Just as massage stimulates digestion points, so can reflexology. This healing practice works on the principle that certain parts of our feet correspond to organs of the body so while it seems odd to be rubbing your feet after a big meal, you might want to give it a try (out of sight of squeamish dinner companions obviously).
While working with a trained reflexologist is best, you can also identify and target the known digestion points on your feet. Look at the sole of your foot, the area towards the bottom of the foot and in the middle is the pressure point for your colon and intestines.
You may also want to give the big toe a quick rub – this corresponds to the thyroid, which controls metabolism, so may help you burn off that big meal a bit quicker.
5. Be Mindful
Bloating is a form of stress—it is a signal that all's not well with our digestion. Stress is a huge contributor to a host of stomach problems, and we all know the powerful connection between the gut and the brain, so give your brain a break with some mindfulness meditation.
Find a spot away from the kitchen to be still and quiet for ten minutes. Relax, concentrate on breathing deeply and let go. This mindful practice not only ensures you're oxygenating your body properly (most of us aren't breathing correctly), it also improves IBS symptoms such as nausea, pain and—you guessed it—bloating.
6. Get Cold
Bloating often occurs when our digestion slows down, because it’s overwhelmed by too much food. Since it's our metabolism that converts that food to energy, it makes sense that boosting our metabolism also helps beat bloat.
So what boosts your metabolism? Well, you're not going to like it but cold exposure is a pretty good kickstart to your system. Bonus points if you go for a walk in the cold within 30 minutes of your last bite as that will help regulate your blood sugar and decrease your risk of the dreaded bloat.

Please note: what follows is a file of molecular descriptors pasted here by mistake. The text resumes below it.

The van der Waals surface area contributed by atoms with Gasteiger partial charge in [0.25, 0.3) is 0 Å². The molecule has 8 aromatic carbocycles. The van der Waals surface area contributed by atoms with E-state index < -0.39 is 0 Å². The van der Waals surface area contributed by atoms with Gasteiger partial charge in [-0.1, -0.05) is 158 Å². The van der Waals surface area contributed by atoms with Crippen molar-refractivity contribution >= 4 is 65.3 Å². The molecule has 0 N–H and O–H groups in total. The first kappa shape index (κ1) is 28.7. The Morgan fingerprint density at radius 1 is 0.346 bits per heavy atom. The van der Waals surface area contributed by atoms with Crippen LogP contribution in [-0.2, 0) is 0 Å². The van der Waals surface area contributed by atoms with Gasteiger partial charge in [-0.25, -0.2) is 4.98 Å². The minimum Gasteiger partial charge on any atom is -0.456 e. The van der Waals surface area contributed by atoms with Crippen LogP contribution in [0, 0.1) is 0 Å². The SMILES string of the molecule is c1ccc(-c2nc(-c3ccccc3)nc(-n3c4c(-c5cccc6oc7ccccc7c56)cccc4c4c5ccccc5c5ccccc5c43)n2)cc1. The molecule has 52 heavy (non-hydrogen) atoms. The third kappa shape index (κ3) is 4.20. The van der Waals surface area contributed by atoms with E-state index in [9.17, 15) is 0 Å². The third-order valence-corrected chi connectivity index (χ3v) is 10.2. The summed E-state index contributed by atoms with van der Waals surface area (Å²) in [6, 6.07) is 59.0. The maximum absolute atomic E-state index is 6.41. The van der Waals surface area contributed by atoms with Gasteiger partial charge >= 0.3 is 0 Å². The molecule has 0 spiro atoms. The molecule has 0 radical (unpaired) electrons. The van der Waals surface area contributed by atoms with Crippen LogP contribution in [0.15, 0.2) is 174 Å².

Dehydration can also cause bloating so chug a glass of icy cold water and stimulate your metabolism while making sure your system is hydrated. Just don't sip throughout your meal, save that glass until after you're done—drinking while eating can flood the stomach and make it swell.
7. Chew (or Sip) on Healthy Herbs
If you have a few herbs hanging out on your kitchen window sill, now's the time to use them. Mint is the star of the show when it comes to digestion, with studies showing that it's effective at reducing inflammation, easing digestive pain, and eliminating bloating.
Parsley is another good digestive tonic and anti-inflammatory, and digestive bitters such as dandelion can also help. Fennel and chamomile are also known stomach soothers.
If you just can't face eating one more thing after a big meal, you can always get your peppermint, chamomile, and the rest, from herbal teas and sip instead.
Relax, Eat, and Enjoy!
The holiday season has come and gone, you're working on resolutions now, but if you find you're over-indulging in comfort foods and derailing your diet, try not to worry. Falling off the wagon in the short-term is not a big deal, and your body is good at adjusting.
If your bloat is a chronic problem however, or you're experiencing other poor digestive symptoms, then it might be time to get the professionals involved. A dietitian or nutritionist can help you create an eating plan that will heal and restore your gut, while setting up healthier habits for the long-term.
The gut is increasingly becoming known as the epicentre of our health, and keeping our digestion system at its best can help our overall wellbeing, so here's to good guts and good health in 2021!
If you're looking for resolution support, or you find your guts are griping, check out Which Doctor and book with a naturopath, nutritionist, or dietician.
Catherine Morris is an award-winning journalist with a bad case of wanderlust and a passion for all things health and wellness. Originally from Northern Ireland, she worked as a news and feature writer for media outlets in the UK, South Africa, France and the Caribbean before settling in Canada. Catherine now lives in Alberta with her husband and rescue mutt and spends her time happily exploring the great outdoors with both.